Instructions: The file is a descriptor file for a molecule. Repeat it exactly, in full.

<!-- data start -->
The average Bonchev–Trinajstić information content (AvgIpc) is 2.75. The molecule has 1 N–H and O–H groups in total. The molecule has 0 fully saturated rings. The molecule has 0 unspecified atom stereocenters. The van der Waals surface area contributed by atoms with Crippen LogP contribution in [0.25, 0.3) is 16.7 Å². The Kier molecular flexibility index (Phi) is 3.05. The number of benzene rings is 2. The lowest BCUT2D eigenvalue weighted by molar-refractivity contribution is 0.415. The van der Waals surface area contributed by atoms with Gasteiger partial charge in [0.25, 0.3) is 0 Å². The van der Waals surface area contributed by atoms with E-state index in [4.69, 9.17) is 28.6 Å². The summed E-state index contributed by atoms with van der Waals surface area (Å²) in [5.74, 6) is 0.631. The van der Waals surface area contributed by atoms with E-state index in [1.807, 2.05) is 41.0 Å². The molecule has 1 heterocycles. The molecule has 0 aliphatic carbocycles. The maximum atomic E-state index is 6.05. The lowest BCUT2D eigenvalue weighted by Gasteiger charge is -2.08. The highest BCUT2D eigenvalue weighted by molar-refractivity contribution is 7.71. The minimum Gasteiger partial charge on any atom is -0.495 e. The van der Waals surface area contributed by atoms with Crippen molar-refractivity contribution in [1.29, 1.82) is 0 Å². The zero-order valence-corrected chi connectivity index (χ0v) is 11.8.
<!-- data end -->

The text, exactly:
The average Bonchev–Trinajstić information content (AvgIpc) is 2.75. The molecule has 1 N–H and O–H groups in total. The molecule has 0 fully saturated rings. The molecule has 0 unspecified atom stereocenters. The van der Waals surface area contributed by atoms with Crippen LogP contribution in [0.25, 0.3) is 16.7 Å². The Kier molecular flexibility index (Phi) is 3.05. The number of benzene rings is 2. The lowest BCUT2D eigenvalue weighted by molar-refractivity contribution is 0.415. The van der Waals surface area contributed by atoms with Gasteiger partial charge in [0.25, 0.3) is 0 Å². The van der Waals surface area contributed by atoms with E-state index in [4.69, 9.17) is 28.6 Å². The summed E-state index contributed by atoms with van der Waals surface area (Å²) in [5.74, 6) is 0.631. The van der Waals surface area contributed by atoms with E-state index in [1.807, 2.05) is 41.0 Å². The molecule has 1 heterocycles. The molecule has 0 aliphatic carbocycles. The maximum atomic E-state index is 6.05. The lowest BCUT2D eigenvalue weighted by Gasteiger charge is -2.08. The highest BCUT2D eigenvalue weighted by molar-refractivity contribution is 7.71. The minimum Gasteiger partial charge on any atom is -0.495 e. The van der Waals surface area contributed by atoms with Crippen molar-refractivity contribution in [1.29, 1.82) is 0 Å². The zero-order valence-corrected chi connectivity index (χ0v) is 11.8.